16. Faith as trust

Writer Tim Hansel tells this story:  “One day, while my son Zac and I were out in the country, climbing around in some cliffs, I heard a voice from above me yell, "Hey Dad! Catch me!" I turned around to see Zac joyfully jumping off a rock straight at me. He had jumped and then yelled "Hey Dad!" I became an instant circus act, catching him. We both fell to the ground. For a moment after I caught him I could hardly talk. 

When I found my voice again I gasped in exasperation: "Zac! Can you give me one good reason why you did that???"

He responded with remarkable calmness: "Sure...because you're my Dad."  

(Tim Hansel, Holy Sweat, 1987, Word Books Publisher, pp. 46-47.)

       Zac’s action was immature and risky, but his trust in his father Tim reflected wisdom.  He knew that his dad loved him and would do everything he could to protect him. So he felt free to take a risk. The same is true with us and God. Our willingness to trust God is a crucial part of a healthy spiritual life. Another word for this is “faith”.

 This leads to our first question:

What is faith?

       One dictionary defines faith in this way, it’s “complete trust or confidence in someone or something”.  In the case of Christianity, this complete trust or confidence is in God and is based on an accurate knowledge of who He is and what He’s done for us through Jesus.  This, by the way, is not a blind faith.  God has given us many evidences of His existence and His work.  Faith, based on these evidences, then goes on to believe beyond what we can see or fully prove.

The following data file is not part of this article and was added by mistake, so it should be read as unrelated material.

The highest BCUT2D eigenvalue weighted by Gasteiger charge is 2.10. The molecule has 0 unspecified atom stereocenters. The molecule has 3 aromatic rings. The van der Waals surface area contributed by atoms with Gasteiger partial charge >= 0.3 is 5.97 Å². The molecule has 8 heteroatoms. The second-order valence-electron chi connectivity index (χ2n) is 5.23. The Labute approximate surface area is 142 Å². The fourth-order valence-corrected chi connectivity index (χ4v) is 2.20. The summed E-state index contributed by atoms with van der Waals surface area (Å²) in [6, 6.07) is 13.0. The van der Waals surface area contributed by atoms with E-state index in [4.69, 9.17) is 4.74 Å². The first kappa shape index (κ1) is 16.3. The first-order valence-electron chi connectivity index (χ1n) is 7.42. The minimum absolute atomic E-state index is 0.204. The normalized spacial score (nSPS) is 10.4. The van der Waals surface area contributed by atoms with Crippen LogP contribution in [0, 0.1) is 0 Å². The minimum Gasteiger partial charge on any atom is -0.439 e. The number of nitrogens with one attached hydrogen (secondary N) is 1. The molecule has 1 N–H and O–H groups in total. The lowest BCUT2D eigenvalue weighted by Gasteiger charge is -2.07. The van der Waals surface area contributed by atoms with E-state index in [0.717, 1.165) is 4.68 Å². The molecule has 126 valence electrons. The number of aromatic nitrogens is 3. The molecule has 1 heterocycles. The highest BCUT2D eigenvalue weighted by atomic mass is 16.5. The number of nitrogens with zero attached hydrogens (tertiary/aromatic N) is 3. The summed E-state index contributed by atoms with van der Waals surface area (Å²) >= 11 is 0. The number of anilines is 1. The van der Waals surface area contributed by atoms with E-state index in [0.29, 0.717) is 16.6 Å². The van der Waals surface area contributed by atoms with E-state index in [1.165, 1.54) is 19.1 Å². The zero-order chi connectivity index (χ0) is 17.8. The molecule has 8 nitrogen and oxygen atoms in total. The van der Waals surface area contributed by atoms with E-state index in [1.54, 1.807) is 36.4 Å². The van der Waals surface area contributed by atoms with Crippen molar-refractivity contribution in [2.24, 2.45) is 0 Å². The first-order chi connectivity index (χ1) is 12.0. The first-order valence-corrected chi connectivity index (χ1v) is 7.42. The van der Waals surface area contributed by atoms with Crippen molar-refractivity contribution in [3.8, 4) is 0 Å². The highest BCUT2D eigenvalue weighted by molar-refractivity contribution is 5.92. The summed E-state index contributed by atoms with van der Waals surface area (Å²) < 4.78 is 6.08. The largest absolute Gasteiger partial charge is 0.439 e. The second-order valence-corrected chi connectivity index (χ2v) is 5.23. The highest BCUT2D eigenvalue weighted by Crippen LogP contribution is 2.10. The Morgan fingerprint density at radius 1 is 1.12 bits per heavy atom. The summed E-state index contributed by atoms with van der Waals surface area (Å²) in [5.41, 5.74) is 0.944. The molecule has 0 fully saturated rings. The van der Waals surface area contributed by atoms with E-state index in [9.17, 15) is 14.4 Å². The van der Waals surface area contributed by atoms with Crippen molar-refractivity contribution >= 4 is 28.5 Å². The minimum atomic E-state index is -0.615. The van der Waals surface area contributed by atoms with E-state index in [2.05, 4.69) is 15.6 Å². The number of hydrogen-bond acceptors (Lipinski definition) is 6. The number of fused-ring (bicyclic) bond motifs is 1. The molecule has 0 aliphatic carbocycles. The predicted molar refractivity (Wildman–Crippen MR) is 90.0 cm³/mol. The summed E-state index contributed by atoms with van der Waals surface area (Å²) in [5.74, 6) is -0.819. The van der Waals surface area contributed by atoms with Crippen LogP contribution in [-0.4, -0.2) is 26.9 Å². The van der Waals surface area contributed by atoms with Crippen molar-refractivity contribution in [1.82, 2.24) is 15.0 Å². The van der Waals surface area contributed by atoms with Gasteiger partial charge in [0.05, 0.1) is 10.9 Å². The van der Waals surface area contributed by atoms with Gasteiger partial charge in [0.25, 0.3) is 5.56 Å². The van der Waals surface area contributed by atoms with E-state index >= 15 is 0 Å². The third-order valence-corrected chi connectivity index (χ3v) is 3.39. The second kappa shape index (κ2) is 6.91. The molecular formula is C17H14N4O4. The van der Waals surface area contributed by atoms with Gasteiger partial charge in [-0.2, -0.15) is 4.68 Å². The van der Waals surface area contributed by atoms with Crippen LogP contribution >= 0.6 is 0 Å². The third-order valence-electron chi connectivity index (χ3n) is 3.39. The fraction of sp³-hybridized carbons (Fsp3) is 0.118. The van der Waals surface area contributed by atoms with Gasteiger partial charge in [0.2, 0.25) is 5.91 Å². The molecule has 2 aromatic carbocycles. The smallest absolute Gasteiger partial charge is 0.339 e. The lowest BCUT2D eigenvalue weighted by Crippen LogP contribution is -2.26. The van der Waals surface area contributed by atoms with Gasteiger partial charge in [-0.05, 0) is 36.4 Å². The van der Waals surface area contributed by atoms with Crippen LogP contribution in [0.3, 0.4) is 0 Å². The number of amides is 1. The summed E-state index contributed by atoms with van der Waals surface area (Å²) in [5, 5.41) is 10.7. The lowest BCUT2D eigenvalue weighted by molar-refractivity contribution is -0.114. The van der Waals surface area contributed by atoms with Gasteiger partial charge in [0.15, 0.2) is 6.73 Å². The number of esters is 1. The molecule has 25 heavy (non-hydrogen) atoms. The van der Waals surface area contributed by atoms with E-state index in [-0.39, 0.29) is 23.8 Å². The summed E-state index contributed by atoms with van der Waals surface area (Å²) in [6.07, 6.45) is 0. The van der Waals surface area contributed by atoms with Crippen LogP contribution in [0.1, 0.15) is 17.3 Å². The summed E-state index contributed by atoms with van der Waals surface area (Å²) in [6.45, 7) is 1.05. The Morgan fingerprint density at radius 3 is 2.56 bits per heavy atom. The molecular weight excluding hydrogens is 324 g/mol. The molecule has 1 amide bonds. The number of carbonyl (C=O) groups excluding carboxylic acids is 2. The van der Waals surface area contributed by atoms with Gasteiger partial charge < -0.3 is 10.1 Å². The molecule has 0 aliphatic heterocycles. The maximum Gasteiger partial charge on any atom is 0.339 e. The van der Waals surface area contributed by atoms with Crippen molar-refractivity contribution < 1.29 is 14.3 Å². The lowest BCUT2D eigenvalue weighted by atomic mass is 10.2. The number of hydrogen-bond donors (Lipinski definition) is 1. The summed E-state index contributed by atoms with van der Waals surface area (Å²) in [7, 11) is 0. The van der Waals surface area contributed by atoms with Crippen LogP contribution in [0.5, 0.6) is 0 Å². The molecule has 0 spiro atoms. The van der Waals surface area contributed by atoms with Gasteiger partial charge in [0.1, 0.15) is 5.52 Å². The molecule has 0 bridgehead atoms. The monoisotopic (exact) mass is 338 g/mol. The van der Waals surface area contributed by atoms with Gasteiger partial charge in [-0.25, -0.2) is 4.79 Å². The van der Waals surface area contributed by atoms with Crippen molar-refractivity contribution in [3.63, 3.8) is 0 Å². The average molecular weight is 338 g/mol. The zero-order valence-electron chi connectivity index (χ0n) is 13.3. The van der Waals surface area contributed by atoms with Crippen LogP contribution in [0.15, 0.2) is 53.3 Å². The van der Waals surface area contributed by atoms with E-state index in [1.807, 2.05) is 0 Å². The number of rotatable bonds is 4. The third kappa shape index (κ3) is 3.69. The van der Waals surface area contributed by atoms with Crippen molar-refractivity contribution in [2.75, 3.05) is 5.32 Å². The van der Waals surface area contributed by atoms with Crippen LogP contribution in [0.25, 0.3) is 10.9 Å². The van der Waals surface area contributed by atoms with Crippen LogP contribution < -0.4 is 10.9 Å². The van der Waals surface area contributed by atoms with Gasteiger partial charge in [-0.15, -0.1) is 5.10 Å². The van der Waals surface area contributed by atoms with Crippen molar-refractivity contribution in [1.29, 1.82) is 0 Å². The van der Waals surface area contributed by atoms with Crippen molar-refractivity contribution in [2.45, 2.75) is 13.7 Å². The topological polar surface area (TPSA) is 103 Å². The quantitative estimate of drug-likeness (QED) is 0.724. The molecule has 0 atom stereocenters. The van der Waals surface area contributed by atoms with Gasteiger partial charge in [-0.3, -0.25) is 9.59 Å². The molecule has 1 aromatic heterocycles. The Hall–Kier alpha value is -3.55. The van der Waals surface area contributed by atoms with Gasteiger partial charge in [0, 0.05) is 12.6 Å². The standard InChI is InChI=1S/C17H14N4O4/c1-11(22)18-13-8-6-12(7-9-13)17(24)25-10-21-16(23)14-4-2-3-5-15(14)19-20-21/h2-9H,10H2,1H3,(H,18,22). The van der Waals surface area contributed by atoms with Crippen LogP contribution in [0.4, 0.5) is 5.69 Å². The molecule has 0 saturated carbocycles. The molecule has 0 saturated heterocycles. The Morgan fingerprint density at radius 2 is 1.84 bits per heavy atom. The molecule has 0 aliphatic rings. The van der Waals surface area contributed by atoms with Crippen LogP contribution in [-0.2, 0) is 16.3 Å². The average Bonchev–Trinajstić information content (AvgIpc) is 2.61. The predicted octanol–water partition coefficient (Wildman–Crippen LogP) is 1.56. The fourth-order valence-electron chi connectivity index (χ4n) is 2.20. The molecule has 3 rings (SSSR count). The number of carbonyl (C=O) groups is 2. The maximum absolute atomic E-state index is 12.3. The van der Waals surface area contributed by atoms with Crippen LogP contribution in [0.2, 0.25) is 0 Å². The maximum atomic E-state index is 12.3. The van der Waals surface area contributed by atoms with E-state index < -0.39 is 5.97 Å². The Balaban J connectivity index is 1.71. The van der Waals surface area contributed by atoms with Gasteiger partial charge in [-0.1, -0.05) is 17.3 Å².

Why is my faith in God important?

1.  My faith in God is important because it matters to God

You might say, “Why does the infinite God care whether I put my trust in Him or not?”  Well, for some reason, God does care.  He wants us to believe Him and to trust Him.  That’s how He is, whether it makes sense to us or not.  And, it turns out, our willingness to trust God affects what He’s willing and able to do in our lives.  Let’s draw this out in the following observations.

2.  My faith in God is important because it allows me to be saved from my sin

Faith is the key that opens the door of salvation.  Ephesians 2:8 says:  “For it is by grace you have been saved, through faith. .  .” If we believe in Jesus and put our trust in Him, God saves us from our sin and makes us part of His family.  Without this believing trust, or faith, we stay on the outside looking in. 

3.  My faith is important because it allows me to please God

“The envelope please. . .” says the presenter at the Academy awards.  The winner is announced and showered with approval.  Human awards and affirmations are nice, but God’s affirmation is far more important.  He’s the judge who matters most.  Hebrews 11:6 notes that “. . . without faith it is impossible to please God.”  God’s looking for more than just the right actions.  He also wants them done with the right heart; a heart of faith.

4.  My faith is important because it brings glory to God

When we exercise faith in God this brings the focus back on Him and He receives the credit. This is appropriate, since God is the ultimate hero of the human story, not us.  He created us.  He saved us.  And He guides and sustains us.  Our faith gives Him glory.

5.  My faith is important because it causes me to rely on God and not on myself